WASHINGTON — The Senate Armed Services Committee on Wednesday voted to require the Pentagon to rename military bases and other assets named after Confederate generals, a move that puts the Republican-led panel on a collision course with the White House.
The committee adopted an amendment to the annual Pentagon policy bill that gives the Defense Department three years to remove the names of Confederate generals from U.S. military assets, according to a source familiar with the closed-door proceedings.
The language, adopted by voice vote as President Donald Trump preemptively threatened to veto any defense bill that did just that, affects massive bases such as Fort Bragg in North Carolina and Fort Benning in Georgia. But it also goes further and includes everything from ships to streets on Defense Department property.
Massachusetts Democratic Sen. Elizabeth Warren offered the provision, which she previewed on Twitter.
“I filed an amendment to the annual defense bill last week to rename all bases named for Confederate generals. It’s long past time to end the tribute to white supremacy on our military installations,” Warren tweeted Tuesday, though it was not clear at the time if the amendment would be offered, or if it had any chance of success.
The Massachusetts senator, a former presidential hopeful, tweeted in response to an opinion piece published by The Atlantic from retired Gen. David Petraeus, calling for renaming military forts.
“As I have watched Confederate monuments being removed by state and local governments, and sometimes by the forceful will of the American people, the fact that 10 U.S. Army installations are named for Confederate officers has weighed on me,” Petraeus wrote.
The amendment would require the Defense Department to set up a commission to develop a plan to implement the renaming, according to the source familiar with the text.
Wednesday’s scheduled White House press briefing was delayed while the administration prepared a statement expressing Trump’s opposition to renaming as many as 10 military bases, citing by name Fort Bragg and Fort Benning, as well as Fort Hood in Texas.
“The president will not be signing legislation that renames America’s forts,” White House press secretary Kayleigh McEnany said in response to a question from CQ Roll Call. “Fort Bragg, for example, it’s one of the largest military installations. It’s home to tens of thousands of brave American soldiers, and when you think of Fort Bragg, we think of the brave soldiers that deployed from there.”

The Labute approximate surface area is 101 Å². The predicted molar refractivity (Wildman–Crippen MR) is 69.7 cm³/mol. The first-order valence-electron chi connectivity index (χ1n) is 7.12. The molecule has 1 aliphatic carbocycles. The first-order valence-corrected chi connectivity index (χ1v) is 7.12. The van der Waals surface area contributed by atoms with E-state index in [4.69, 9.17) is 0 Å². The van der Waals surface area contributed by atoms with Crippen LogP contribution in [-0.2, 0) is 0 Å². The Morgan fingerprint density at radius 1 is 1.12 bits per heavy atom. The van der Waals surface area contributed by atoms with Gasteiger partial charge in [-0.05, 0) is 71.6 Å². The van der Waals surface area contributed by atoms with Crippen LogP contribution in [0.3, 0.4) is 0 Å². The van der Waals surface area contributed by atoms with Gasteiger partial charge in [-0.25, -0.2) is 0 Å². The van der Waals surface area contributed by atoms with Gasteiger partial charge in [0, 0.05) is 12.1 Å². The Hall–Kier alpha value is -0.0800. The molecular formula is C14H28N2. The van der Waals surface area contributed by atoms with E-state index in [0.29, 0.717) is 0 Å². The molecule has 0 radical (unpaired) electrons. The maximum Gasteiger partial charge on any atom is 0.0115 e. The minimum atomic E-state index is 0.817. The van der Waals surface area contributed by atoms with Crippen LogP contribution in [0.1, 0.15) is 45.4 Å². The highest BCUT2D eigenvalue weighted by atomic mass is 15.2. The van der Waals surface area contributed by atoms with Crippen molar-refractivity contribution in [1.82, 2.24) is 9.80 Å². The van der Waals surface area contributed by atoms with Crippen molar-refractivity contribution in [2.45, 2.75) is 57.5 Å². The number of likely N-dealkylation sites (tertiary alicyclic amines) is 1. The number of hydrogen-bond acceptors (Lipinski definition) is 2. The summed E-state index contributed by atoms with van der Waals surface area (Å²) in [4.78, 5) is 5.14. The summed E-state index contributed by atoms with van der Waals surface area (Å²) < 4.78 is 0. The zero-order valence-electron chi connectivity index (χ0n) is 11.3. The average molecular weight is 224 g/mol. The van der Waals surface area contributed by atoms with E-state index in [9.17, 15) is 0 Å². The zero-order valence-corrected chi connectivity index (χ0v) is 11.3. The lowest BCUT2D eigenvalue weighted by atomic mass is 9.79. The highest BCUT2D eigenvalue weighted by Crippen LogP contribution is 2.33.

The effective veto threat sets up a standoff with Capitol Hill, with House Democrats likely to advance similar provisions in that chamber’s defense authorization, especially after the Senate committee action.
This would be the 60th consecutive year for the defense authorization to become law, if it makes it that far.
Elsewhere in Congress, Speaker Nancy Pelosi of California has formally requested the removal of 11 Confederate statues from the National Statuary Hall Collection.
“While I believe it is imperative that we never forget our history lest we repeat it, I also believe that there is no room for celebrating the violent bigotry of the men of the Confederacy in the hallowed halls of the United States Capitol or in places of honor across the country,” the speaker wrote in a letter to the leaders of the Joint Committee on the Library, which is overseen by the leadership of the House Administration Committee and the Senate Rules and Administration Committee.
But the adoption of the amendment at the Senate Armed Services panel Wednesday has ramifications far beyond the Capitol itself, with an array of Defense Department properties bearing the names of those who took up arms for the Confederacy and against the Union.
The showdown comes amid the administration’s aggressive response to nationwide protests following the May 25 killing of George Floyd, an African American man, by a Minneapolis police officer.
Among those most critical of Trump was his first defense secretary, Jim Mattis, a retired four-star Marine general who has significant support from both parties on Capitol Hill.
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